babies

>Tag: babies

Mums Under 25 ‘Most Likely to Get Postnatal Depression’

Women who have a baby before they are 25-years-old are more likely than any other age group to have post-natal depression. A new study by Public Health England spoke to 7,000 women about their reproductive health. It also found mums aged 16 to 24 were the least likely to share how they're feeling. Symptoms include frightening [...]

By |2018-07-02T10:53:44+10:00July 2nd, 2018|Categories: Mental Illness, Society & Culture|Tags: , , , , |0 Comments

Prenatal Fruit Consumption Boosts Babies’ Cognitive Development

Andrea Ballas and her son Matthew are participants in the study. Credit: Ross Neitz Most people have heard the old adage "an apple a day keeps the doctor away." It's an old truth that encompasses more than just apples—eating fruit in general is well known to reduce risk for a wide variety of [...]

Depression In Pregnant Mothers May Alter The Pattern Of Brain Development In Their Babies

Credit: © Tatyana Gladskih / Fotolia Depression is a serious mental illness that has many negative consequences for sufferers. But depression among pregnant women may also have an impact on their developing babies. Children of depressed parents are at an increased risk of developing depression themselves, a combination of both genetic and environmental [...]

Depression in Pregnant Mothers may Alter the Pattern of Brain Development in their Babies

Depression is a serious mental illness that has many negative consequences for sufferers. But depression among pregnant women may also have an impact on their developing babies. Children of depressed parents are at an increased risk of developing depression themselves, a combination of both genetic and environmental factors. These children also display alterations in the [...]

Researchers Call for More Study of Anesthesia’s Risks to Brains of Young Children

Studies in children have found an association between learning problems and multiple exposures to anesthesia early in life. - Denise Grady Source: Researchers call for more study of anesthesia's risks to brains of young children l Houston Chronicle.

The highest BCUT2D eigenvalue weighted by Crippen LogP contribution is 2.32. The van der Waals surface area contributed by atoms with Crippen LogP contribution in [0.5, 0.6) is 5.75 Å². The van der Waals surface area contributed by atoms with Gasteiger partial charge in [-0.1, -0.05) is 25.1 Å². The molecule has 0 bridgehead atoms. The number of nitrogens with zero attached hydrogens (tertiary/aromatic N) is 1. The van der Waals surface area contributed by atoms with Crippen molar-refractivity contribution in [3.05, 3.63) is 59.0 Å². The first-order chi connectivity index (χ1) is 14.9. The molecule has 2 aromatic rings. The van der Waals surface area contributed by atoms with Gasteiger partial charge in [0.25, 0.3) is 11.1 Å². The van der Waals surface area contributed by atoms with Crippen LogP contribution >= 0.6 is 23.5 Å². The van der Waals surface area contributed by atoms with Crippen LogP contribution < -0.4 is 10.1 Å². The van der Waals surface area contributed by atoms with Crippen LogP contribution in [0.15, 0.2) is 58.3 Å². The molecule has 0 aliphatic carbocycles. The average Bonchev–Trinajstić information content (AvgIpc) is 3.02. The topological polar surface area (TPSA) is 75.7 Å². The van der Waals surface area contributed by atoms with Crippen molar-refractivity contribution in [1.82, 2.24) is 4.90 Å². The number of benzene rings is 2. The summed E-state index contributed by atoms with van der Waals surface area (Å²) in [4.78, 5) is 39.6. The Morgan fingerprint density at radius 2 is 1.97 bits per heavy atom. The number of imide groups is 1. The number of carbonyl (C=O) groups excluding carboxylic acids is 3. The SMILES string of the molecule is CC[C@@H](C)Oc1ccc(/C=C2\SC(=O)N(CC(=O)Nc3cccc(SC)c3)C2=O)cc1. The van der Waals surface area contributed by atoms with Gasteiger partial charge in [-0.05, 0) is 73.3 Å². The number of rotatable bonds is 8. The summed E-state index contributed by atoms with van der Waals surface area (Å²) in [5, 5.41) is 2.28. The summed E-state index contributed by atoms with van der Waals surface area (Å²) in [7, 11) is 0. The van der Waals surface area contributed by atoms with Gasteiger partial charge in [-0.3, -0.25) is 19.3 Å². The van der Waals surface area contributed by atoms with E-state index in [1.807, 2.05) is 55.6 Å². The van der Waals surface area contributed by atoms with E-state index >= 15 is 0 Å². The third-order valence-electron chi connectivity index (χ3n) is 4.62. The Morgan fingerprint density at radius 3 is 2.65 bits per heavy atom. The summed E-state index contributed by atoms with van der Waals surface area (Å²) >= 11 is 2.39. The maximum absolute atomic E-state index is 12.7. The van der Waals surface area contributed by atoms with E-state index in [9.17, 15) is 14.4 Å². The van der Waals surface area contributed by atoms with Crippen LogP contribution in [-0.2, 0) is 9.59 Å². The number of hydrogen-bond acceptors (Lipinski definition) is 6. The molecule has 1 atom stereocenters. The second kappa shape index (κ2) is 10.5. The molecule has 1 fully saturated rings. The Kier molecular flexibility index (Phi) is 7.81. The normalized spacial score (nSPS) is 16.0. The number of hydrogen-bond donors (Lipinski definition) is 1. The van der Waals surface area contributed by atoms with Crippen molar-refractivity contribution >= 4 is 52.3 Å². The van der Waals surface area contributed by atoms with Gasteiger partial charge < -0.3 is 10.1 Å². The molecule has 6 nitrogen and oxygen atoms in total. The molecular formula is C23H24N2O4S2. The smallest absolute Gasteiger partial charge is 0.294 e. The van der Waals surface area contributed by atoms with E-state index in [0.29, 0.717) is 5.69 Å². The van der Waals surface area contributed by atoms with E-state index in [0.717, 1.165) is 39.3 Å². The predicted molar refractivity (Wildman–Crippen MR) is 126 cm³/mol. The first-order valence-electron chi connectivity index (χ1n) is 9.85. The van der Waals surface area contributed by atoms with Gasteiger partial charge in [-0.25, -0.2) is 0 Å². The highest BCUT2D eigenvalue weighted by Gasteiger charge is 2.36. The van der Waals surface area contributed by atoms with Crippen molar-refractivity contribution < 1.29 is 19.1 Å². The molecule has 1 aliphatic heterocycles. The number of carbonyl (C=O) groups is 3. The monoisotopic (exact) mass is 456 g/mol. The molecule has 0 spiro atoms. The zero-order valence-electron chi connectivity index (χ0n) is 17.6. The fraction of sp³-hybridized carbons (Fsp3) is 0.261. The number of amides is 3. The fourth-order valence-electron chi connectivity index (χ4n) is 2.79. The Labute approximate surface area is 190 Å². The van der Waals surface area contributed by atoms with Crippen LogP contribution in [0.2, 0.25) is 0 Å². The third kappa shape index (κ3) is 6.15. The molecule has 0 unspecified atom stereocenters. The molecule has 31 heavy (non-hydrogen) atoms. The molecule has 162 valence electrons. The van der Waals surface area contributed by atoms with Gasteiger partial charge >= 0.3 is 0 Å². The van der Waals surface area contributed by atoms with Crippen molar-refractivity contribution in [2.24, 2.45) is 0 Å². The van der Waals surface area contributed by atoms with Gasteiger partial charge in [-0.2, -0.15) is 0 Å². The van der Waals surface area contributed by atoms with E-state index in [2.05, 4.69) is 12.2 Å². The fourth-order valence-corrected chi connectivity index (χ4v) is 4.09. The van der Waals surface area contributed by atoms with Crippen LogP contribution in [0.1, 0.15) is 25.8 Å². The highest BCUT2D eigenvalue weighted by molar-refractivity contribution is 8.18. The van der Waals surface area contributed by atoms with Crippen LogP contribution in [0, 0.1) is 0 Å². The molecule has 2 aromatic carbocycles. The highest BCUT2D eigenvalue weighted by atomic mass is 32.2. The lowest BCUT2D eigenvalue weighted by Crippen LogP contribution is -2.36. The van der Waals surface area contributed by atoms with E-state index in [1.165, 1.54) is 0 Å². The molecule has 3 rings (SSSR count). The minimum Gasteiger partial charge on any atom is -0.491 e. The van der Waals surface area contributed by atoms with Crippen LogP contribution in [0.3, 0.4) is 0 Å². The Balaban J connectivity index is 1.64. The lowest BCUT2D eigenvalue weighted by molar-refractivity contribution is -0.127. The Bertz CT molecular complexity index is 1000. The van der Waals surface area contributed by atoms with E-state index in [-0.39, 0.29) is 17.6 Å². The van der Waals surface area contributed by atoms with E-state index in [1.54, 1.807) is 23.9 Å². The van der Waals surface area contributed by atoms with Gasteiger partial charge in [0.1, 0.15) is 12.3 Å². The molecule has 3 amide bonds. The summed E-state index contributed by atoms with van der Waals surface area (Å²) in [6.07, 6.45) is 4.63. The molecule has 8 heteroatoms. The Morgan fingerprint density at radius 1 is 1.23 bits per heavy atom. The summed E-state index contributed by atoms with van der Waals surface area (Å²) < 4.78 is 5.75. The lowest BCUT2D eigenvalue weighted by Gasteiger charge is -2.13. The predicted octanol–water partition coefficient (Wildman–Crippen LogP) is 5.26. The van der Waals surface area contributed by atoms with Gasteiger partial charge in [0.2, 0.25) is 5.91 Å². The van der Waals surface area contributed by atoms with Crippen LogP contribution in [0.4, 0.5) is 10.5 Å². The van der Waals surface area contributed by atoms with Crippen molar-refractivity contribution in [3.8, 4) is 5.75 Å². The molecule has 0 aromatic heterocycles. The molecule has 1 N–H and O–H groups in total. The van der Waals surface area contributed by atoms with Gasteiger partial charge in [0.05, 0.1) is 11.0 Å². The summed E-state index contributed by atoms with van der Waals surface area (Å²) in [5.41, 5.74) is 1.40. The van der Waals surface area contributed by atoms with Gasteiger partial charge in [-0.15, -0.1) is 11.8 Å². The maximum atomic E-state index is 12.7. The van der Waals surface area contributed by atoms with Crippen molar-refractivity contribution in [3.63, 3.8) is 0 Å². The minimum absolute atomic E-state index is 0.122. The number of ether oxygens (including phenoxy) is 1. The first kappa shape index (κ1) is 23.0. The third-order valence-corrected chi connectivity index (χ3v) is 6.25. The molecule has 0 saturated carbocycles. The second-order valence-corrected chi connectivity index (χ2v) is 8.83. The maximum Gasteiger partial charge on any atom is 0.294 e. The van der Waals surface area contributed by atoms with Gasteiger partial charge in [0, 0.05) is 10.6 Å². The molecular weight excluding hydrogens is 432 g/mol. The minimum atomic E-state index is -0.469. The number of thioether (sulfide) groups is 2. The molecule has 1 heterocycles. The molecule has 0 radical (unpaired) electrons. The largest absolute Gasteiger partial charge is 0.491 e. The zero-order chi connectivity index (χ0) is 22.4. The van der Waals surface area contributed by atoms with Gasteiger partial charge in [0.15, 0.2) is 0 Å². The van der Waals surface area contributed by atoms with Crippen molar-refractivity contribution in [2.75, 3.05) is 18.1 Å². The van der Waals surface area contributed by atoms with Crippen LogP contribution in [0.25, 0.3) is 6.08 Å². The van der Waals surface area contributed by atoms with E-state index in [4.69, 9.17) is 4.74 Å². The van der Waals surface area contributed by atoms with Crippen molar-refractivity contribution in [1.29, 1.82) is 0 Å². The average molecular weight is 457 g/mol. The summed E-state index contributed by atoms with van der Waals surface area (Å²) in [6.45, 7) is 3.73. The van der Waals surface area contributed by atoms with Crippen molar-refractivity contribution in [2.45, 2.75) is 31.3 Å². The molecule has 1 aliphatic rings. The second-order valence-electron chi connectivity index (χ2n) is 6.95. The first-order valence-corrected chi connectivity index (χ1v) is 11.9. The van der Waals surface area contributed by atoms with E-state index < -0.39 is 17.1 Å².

By |2015-05-18T07:41:42+10:00May 18th, 2015|Categories: Science & Research|Tags: , , , , , |0 Comments

Breast-Fed Babies Grow Up Smarter and Richer

Babies who were breast-fed for at least 12 months have higher IQs and could earn an extra £200,000 in their lifetime compared with bottle-fed youngsters, scientists have suggested. Researchers followed 3,500 infants for 30 years, recording how long they spent in education, their employment and earnings and their level of intelligence. They found that breastfeeding [...]

Can Foetus Sense Mother’s Psychological State?

As a foetus grows, it's constantly getting messages from its mother. It's not just hearing her heartbeat and whatever music she might play to her belly; it also gets chemical signals through the placenta. A new study, which will be published in Psychological Science, a journal of the Association for Psychological Science, finds that this [...]

More Time In The Womb May Lead To Better Grades In School

New study reveals that babies born earlier tend to do more poorly in school when compared to their later-born counterparts. The new research shows that infants could benefit from that extra time spent in the womb, and that more time spent in utero can lead to increased brain development. The difference was true even of [...]

From learning in infancy to planning ahead in adulthood: Sleep’s vital role for memory

Babies and young children make giant developmental leaps all of the time. Sometimes, it seems, even overnight they figure out how to recognize certain shapes or what the word "no" means no matter who says it. It turns out that making those leaps could be a nap away: New research finds that infants who nap [...]

For infants, stress may be caught, not taught

New research shows that babies not only pick up on their mother's stress, they also show corresponding physiological changes. "Our research shows that infants 'catch' and embody the physiological residue of their mothers' stressful experiences," says lead researcher Sara Waters, postdoctoral scholar at the University of California, San Francisco. - from universities, journals, and other [...]